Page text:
"Combining all these testimonies together, they fully establish the primitive custom of measuring time by the division of weeks; and prevailing as it did among nations separated by distance, having no mutual intercourse, and wholly distinct in manners, it must have originated from one common source, which cannot reasonably be supposed any other than the memory of the creation preserved in the Noahic family, and handed down to their posterities. The computation by days, months, and years, arises from obvious causes, the revolution of the moon, and the annual and diurnal revolutions of the sun; but the division of time by periods of seven days, has no foundation in any natural or visible septenary change; it must, therefore, have originated from some positive appointment, or some tradition anterior to the dispersion of mankind, which cannot well be any other than the memory of the creation and primeval blessing of the seventh day.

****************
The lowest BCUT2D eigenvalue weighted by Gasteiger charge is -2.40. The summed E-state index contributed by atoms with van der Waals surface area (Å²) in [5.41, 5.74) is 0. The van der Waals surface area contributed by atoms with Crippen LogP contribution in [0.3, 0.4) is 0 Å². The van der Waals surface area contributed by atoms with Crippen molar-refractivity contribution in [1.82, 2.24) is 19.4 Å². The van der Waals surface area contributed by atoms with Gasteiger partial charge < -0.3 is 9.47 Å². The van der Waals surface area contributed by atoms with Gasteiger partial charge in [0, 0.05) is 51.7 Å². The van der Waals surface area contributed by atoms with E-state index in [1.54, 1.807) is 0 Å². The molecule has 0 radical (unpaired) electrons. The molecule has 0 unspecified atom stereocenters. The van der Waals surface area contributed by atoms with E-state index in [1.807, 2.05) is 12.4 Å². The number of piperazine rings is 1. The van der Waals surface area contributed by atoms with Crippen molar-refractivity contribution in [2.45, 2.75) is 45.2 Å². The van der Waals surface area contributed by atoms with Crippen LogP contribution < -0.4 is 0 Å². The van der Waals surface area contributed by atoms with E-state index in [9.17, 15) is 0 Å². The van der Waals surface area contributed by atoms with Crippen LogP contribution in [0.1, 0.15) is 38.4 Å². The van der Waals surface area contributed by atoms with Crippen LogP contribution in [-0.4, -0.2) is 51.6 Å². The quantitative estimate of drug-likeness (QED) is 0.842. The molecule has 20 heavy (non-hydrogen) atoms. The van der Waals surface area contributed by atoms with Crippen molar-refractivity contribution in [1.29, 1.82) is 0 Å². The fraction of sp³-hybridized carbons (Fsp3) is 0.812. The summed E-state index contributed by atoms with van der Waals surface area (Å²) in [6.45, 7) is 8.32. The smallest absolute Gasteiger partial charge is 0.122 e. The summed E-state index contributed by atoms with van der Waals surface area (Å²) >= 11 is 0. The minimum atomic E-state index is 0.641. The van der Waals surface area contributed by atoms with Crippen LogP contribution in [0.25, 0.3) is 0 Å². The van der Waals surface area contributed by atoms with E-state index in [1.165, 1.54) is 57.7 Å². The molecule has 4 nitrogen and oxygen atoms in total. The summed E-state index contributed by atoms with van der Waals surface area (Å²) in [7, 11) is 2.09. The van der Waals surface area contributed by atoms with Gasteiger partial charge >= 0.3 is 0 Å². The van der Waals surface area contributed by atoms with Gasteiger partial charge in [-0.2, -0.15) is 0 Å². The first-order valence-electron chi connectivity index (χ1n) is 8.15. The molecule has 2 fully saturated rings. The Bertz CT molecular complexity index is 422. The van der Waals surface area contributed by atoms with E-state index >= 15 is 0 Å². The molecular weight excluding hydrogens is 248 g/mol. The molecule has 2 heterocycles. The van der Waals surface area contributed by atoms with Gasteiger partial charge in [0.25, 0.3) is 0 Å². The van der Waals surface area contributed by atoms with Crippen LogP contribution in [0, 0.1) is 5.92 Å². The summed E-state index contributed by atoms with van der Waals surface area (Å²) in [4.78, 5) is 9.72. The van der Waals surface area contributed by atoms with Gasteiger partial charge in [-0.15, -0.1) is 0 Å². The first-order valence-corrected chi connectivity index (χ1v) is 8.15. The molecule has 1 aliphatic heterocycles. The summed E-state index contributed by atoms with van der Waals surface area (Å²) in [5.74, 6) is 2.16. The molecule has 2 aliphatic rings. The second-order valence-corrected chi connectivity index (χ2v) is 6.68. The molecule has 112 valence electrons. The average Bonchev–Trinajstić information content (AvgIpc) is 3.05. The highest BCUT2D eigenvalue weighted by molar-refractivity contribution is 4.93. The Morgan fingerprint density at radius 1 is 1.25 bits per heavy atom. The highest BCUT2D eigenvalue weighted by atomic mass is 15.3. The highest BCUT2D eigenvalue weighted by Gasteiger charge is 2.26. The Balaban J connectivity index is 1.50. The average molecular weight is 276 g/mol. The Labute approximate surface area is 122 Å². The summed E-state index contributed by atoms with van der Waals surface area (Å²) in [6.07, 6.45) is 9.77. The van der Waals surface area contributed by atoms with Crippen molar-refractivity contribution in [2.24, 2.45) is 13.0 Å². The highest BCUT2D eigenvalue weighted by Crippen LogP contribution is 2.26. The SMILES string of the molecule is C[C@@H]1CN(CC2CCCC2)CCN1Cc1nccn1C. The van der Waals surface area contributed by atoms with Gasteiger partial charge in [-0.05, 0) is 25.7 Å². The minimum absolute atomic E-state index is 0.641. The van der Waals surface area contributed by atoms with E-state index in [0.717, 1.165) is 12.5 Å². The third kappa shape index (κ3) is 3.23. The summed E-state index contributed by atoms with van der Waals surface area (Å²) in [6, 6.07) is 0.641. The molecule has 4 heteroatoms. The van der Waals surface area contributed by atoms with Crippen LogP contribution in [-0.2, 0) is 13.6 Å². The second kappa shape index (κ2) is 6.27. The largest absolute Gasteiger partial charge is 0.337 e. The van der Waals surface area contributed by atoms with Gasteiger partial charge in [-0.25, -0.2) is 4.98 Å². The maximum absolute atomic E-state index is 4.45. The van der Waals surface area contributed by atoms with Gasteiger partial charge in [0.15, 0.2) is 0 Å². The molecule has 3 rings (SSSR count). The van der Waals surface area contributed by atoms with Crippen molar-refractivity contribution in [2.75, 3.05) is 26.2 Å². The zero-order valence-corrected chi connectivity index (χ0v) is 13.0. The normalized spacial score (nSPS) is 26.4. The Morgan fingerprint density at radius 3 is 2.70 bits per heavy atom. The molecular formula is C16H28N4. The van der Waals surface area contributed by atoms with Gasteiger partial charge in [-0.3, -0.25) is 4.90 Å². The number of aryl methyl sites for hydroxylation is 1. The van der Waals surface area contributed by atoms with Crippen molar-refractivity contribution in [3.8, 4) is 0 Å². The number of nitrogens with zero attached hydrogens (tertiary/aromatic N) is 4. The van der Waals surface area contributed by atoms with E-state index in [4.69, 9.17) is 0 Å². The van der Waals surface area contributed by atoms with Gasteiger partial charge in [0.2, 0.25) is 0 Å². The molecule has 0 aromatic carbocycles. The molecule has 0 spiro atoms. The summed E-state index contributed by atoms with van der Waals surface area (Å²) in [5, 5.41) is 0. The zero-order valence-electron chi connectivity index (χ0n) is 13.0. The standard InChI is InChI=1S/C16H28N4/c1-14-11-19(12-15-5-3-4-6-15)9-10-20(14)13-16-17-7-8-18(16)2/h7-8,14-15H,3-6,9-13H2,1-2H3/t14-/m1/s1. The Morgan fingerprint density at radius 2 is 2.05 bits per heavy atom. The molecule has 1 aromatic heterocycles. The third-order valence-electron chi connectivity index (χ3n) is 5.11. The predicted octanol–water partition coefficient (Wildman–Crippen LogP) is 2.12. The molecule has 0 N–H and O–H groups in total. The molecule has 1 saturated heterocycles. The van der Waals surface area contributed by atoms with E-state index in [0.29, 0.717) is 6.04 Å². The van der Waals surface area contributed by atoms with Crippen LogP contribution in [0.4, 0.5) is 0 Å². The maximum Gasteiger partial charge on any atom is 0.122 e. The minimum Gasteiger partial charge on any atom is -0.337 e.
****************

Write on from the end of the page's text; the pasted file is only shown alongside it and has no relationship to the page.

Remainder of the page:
"Dr. Paley's next argument is, that 'there is not in the sixteenth chapter of Exodus any intimation that the Sabbath, when appointed to be observed, was only the revival of an ancient institution which had been neglected, forgotten, or suspended.' The contrary, however, seems the more natural inference from the narrative. It is mentioned exactly in the way an historian would, who had occasion to speak of a well-known institution. For instance, when the people were astonished at the double supply of manna on the sixth 'day, Moses observes, 'This is that which the Lord hath said, Tomorrow is the rest of the holy Sabbath unto the Lord;' which, as far as we know, was never said previously to this transaction, but at the close of tile creation. This, surely, is the language of a man referring to a matter with which the people were already acquainted, and recalling it to their remembrance. In the fifth verse, God promises on the sixth day twice as much as they gather daily. For this no reason is given, which seems to imply that it was already known to the children of Israel. Such a promise, without some cause being assigned for so extraordinary a circumstance, would have been strange indeed; and if the reason had been, that the seventh day was now for the first time to be appointed a festival, in which no work was to be done, would not the author have stated this circumstance? Again, it is said, 'Six days ye shall gather it; but on the seventh day, which is the Sabbath, in it there shall be none;' and 'for that the Lord hath given you the Sabbath, therefore he giveth you on the sixth day the bread of two days.' Here the Sabbath is spoken of as an ordinance with which the people were familiar. A double quantity of manna was given on the sixth day, because the following day, as they well knew, was the Sabbath in which God rested from his work, and which was to be kept as a day of rest, and holy to the Lord.' It is likewise mentioned incidentally, as it were, in the recital of the miraculous supply of manna, without any notice of its being enjoined upon that occasion for the first time; which would be a very surprising circumstance, had it been the original establishment of the Sabbath. In short, the entire phraseology in the account of this remarkable transaction accords with the supposition, and with it alone, that the Sabbath had been long established, and was well known to the Israelites.